Critters 3 gets a making-of featurette with many of the same crew members appearing as well as Leonardo DiCaprio – no, just kidding, they obviously did not get him. This 30-minute documentary again takes viewers through the ins and outs of crafting the film, with screenwriter David J. Schow appearing to talk about his involvement with both 3 and 4 and Terrence Mann discussing how they pretty much left him out of this movie. It certainly seems like most involved in Critters 3 did not want to come back to talk about it, though. There’s also a new audio commentary with Barry Opper and Don Opper, as well as older theatrical trailers and gallery.
Critters 4 gets the shortest making-of featurette in the collection at 22 minutes, with most of the production crew having little to say about it. Writer David J. Schow states he doesn’t like to talk poorly about his movies in case it’s someone’s favorite, but it’s pretty clear that not many of interviewees are happy with Critters 4. Other than the featurette, there’s a new audio commentary with director Rupert Harvey as well as a still gallery and theatrical trailer.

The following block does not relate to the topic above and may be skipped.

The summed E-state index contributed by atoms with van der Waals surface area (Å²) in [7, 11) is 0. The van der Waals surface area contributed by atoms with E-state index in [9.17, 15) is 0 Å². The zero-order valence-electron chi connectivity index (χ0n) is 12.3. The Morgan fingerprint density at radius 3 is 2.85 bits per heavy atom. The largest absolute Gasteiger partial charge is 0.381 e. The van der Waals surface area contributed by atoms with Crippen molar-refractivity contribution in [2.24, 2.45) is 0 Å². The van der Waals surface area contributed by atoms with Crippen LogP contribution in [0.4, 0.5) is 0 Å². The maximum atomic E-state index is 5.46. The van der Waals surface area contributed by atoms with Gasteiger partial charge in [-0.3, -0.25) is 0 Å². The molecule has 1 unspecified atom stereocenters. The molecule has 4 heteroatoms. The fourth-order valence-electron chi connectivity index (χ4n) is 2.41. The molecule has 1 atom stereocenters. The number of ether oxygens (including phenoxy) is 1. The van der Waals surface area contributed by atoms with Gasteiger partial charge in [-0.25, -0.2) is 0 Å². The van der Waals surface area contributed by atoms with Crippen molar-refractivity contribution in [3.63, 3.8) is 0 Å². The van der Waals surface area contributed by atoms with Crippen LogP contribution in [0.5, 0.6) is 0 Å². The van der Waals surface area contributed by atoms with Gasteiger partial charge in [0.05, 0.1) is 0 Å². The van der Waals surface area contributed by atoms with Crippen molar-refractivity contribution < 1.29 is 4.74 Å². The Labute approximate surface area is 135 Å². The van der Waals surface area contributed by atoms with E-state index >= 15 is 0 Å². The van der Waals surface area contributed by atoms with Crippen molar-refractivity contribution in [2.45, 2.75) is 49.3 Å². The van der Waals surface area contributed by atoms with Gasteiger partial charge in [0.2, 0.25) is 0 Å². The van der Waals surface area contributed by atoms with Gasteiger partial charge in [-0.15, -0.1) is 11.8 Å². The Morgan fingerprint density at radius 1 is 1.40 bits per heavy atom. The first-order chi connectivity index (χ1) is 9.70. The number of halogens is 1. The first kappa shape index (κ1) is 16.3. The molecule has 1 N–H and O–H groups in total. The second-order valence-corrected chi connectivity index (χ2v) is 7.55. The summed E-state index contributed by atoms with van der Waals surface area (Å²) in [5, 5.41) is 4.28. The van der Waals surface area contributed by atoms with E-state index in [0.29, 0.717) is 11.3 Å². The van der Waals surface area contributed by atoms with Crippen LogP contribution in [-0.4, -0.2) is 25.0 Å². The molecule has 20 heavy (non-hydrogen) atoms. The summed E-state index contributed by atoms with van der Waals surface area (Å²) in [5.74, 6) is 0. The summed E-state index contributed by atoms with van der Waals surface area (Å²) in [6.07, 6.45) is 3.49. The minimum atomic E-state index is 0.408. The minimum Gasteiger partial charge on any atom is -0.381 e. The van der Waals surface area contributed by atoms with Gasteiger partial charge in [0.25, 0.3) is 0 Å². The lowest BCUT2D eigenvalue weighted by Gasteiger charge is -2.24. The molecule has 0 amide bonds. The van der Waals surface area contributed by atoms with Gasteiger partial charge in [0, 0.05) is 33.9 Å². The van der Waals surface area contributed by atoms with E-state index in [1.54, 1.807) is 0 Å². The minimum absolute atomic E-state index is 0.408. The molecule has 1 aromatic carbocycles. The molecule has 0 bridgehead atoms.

Overall, despite a couple of film duds, Scream Factory has done an amazing job with this collection, and it’s certainly recommended for fans of Critters in general. Lots of new information to glean from this collection, and the Crites have never looked as good as they do on the first two films in this box set.
The Critters Collection is an excellent package, especially for the first two films in the series - with great transfers, an immense set of extras, and additional two other films that people have tried to forget about, this is worthy of eating away at your wallet.